5 Truths & A SALE

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Rule #1: If you don’t know how to say it, find a few quotes to say it for you.

The chief enemy of creativity is ‘good’ sense. ~Pablo Picasso

Truth #1: I’ve rarely been accused of having good sense. Now you know the secret of my abundant creative output and the reason why I have no more space in my studio. Lack of space is a close second on the list of creative enemies.

Give me a museum and I’ll fill it. ~Pablo Picasso

Truth #2: I am at least one museum short.  However, I can clear some space. In the old days I would burn paintings, paint over them or give them away, but nowadays Kerri would kill me if I tried any of those space-making strategies. Dying at my wife’s hands to create space seems counter-productive. She suggested A Sale. I’ve posted some minimums.  Make an offer.

I put my heart and my soul into my work, and have lost my mind in the process.       ~Vincent Van Gogh

Life Saving Decision: The No Sense No Space Sale. If I were an appliance store this would be a floor clearance. I feel a new wave rising and my heart, soul and easel need the space.

What art offers is space — a certain breathing room for the spirit. ~John Updike

Truth #3: It’s a space for space offer. With a painting that you love your spirit breathes and my space opens so I can breathe.

The days you work are the best days. ~Georgia O’Keeffe

Truth #4: My best days are yet to come. I love my work. I love to work. I love when my work finds a home.

One’s art goes as far and as deep as one’s love goes. ~Andrew Wyeth

Truth #5: Art and Love. For me they are the same thing. In the spirit of love and for the love of space, for art that helps us both breathe a little easier, I offer these paintings at the minimums through December 20.

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Hope [on KS Friday]

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Somewhere in my reading I came across this notion: discontent is the source of all creativity. Hope must be like that, too. Yearning. Expectation. Desire. To want something or someone who is not there. It is sweet and bitter.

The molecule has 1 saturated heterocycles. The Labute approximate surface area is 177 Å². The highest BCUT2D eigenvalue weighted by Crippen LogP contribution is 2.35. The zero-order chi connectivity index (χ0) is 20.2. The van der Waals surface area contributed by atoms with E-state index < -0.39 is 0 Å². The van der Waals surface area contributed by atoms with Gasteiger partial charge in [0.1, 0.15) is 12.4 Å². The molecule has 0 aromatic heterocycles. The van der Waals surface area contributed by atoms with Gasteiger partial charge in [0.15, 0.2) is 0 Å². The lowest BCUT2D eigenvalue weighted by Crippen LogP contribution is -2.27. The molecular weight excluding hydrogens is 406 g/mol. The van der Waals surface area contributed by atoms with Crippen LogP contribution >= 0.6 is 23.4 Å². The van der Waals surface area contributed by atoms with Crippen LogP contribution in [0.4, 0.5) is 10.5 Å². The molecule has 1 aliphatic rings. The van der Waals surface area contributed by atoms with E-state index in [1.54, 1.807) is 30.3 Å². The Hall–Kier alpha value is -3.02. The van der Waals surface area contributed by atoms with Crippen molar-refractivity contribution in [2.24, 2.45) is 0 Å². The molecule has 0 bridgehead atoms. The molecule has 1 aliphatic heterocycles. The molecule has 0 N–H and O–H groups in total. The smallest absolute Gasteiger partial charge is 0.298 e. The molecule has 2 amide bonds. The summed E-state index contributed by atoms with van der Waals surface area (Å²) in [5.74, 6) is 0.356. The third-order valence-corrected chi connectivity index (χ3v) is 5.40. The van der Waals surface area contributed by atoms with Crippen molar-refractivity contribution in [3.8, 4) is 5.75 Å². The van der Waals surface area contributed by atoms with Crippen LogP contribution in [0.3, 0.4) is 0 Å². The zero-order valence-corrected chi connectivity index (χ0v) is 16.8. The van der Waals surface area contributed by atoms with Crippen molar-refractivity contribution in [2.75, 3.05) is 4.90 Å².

Anyone who tells you that life cannot be simple and complex at the same time has not loved or aspired to dream. Don’t believe them. The simple desire to know never leads to a single answer but it does open greater and greater vistas. Ask a physicist. Or a mystic. Or someone in love.

Particle or wave?

Hope maybe despair re-imagined. It may be a left hand path calling. A dream that seems too big to consider. For a moment today, listen to Hope. Pull up the anchor and follow the wind. Listen. Close your eyes and see where Hope might take you.

 

HOPE on the album THIS SEASON available on iTunes, CDBaby. CD’s available at Kerri’s store.

 

read Kerri’s blog post about HOPE

 

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hope/this season ©️ 2005 kerri sherwood

Open Your Mind [on DR Thursday]

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Peace on Earth is a nice seasonal phrase but I’m willing to bet that most folks think it is pie-in-the-sky. A utopian ideal. So, pondering what to write about Peace on Earth, I flipped open a book and the first phrase I saw was this: An Open Mind.

Horatio is wise. He once told me that in these United States we are divided because we have competing narratives. Narrative #1: Every man for himself. Narrative #2: I am my brothers’ keeper. I think he is right. Generally, you can toss every national debate into one of those buckets. This morning, for my Peace on Earth rumination, I’d redefine those two narratives this way #1: Closed Mind (every man for himself) or #2: Open Mind (I am my brother’s keeper).